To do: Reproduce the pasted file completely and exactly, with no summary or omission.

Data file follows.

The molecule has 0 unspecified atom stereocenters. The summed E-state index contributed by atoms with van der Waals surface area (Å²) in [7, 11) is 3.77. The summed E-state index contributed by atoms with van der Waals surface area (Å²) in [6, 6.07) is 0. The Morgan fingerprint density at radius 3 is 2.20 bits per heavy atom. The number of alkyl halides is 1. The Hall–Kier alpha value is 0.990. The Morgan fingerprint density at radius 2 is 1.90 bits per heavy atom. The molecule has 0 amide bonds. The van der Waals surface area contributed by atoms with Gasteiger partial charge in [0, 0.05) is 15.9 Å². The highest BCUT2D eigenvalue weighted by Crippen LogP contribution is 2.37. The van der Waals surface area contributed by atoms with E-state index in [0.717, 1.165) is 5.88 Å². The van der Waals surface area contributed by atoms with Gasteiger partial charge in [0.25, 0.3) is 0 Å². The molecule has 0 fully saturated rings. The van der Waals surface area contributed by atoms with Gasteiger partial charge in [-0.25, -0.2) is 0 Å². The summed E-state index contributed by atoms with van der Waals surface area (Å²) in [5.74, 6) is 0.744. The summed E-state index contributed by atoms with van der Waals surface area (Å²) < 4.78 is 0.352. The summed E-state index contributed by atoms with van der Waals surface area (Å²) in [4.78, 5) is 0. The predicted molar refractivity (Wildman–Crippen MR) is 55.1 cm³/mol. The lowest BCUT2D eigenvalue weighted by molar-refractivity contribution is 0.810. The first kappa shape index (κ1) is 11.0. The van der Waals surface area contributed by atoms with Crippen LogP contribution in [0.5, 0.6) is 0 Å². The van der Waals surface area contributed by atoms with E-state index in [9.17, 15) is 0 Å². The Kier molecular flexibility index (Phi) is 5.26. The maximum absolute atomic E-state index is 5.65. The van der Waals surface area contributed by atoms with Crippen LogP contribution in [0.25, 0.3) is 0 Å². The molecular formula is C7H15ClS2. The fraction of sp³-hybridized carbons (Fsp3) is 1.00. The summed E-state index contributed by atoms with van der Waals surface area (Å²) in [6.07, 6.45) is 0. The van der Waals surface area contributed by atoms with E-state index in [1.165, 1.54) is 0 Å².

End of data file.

The molecule has 0 unspecified atom stereocenters. The summed E-state index contributed by atoms with van der Waals surface area (Å²) in [7, 11) is 3.77. The summed E-state index contributed by atoms with van der Waals surface area (Å²) in [6, 6.07) is 0. The Morgan fingerprint density at radius 3 is 2.20 bits per heavy atom. The number of alkyl halides is 1. The Hall–Kier alpha value is 0.990. The Morgan fingerprint density at radius 2 is 1.90 bits per heavy atom. The molecule has 0 amide bonds. The van der Waals surface area contributed by atoms with Gasteiger partial charge in [0, 0.05) is 15.9 Å². The highest BCUT2D eigenvalue weighted by Crippen LogP contribution is 2.37. The van der Waals surface area contributed by atoms with E-state index in [0.717, 1.165) is 5.88 Å². The van der Waals surface area contributed by atoms with Gasteiger partial charge in [0.25, 0.3) is 0 Å². The molecule has 0 fully saturated rings. The van der Waals surface area contributed by atoms with Gasteiger partial charge in [-0.25, -0.2) is 0 Å². The summed E-state index contributed by atoms with van der Waals surface area (Å²) in [5.74, 6) is 0.744. The summed E-state index contributed by atoms with van der Waals surface area (Å²) < 4.78 is 0.352. The summed E-state index contributed by atoms with van der Waals surface area (Å²) in [4.78, 5) is 0. The predicted molar refractivity (Wildman–Crippen MR) is 55.1 cm³/mol. The lowest BCUT2D eigenvalue weighted by molar-refractivity contribution is 0.810. The first kappa shape index (κ1) is 11.0. The van der Waals surface area contributed by atoms with Crippen LogP contribution in [0.5, 0.6) is 0 Å². The van der Waals surface area contributed by atoms with E-state index in [9.17, 15) is 0 Å². The Kier molecular flexibility index (Phi) is 5.26. The maximum absolute atomic E-state index is 5.65. The van der Waals surface area contributed by atoms with Crippen LogP contribution in [0.25, 0.3) is 0 Å². The molecular formula is C7H15ClS2. The fraction of sp³-hybridized carbons (Fsp3) is 1.00. The summed E-state index contributed by atoms with van der Waals surface area (Å²) in [6.07, 6.45) is 0. The van der Waals surface area contributed by atoms with E-state index in [1.165, 1.54) is 0 Å².